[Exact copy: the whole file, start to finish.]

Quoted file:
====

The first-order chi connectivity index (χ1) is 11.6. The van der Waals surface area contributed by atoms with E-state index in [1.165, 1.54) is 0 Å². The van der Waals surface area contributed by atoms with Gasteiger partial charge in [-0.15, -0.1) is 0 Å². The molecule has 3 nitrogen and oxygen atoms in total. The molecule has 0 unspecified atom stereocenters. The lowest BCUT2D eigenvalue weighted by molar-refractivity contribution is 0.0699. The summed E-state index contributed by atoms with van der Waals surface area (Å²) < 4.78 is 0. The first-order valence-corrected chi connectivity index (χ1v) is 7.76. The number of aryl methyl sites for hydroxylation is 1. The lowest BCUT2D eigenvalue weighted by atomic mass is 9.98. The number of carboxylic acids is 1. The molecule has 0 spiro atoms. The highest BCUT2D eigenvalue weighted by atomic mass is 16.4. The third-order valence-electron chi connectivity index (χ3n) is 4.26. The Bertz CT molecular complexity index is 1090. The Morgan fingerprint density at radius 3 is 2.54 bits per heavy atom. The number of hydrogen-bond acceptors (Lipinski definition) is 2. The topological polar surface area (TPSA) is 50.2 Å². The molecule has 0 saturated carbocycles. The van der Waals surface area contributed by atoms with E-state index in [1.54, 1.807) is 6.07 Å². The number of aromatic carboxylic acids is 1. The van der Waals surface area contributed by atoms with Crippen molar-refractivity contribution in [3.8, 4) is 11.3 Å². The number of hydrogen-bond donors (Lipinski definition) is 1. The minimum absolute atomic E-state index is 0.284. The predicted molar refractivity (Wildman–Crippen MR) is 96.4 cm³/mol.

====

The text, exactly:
The first-order chi connectivity index (χ1) is 11.6. The van der Waals surface area contributed by atoms with E-state index in [1.165, 1.54) is 0 Å². The van der Waals surface area contributed by atoms with Gasteiger partial charge in [-0.15, -0.1) is 0 Å². The molecule has 3 nitrogen and oxygen atoms in total. The molecule has 0 unspecified atom stereocenters. The lowest BCUT2D eigenvalue weighted by molar-refractivity contribution is 0.0699. The summed E-state index contributed by atoms with van der Waals surface area (Å²) < 4.78 is 0. The first-order valence-corrected chi connectivity index (χ1v) is 7.76. The number of aryl methyl sites for hydroxylation is 1. The lowest BCUT2D eigenvalue weighted by atomic mass is 9.98. The number of carboxylic acids is 1. The molecule has 0 spiro atoms. The highest BCUT2D eigenvalue weighted by atomic mass is 16.4. The third-order valence-electron chi connectivity index (χ3n) is 4.26. The Bertz CT molecular complexity index is 1090. The Morgan fingerprint density at radius 3 is 2.54 bits per heavy atom. The number of hydrogen-bond acceptors (Lipinski definition) is 2. The topological polar surface area (TPSA) is 50.2 Å². The molecule has 0 saturated carbocycles. The van der Waals surface area contributed by atoms with E-state index in [1.54, 1.807) is 6.07 Å². The number of aromatic carboxylic acids is 1. The van der Waals surface area contributed by atoms with Crippen molar-refractivity contribution in [3.8, 4) is 11.3 Å². The number of hydrogen-bond donors (Lipinski definition) is 1. The minimum absolute atomic E-state index is 0.284. The predicted molar refractivity (Wildman–Crippen MR) is 96.4 cm³/mol.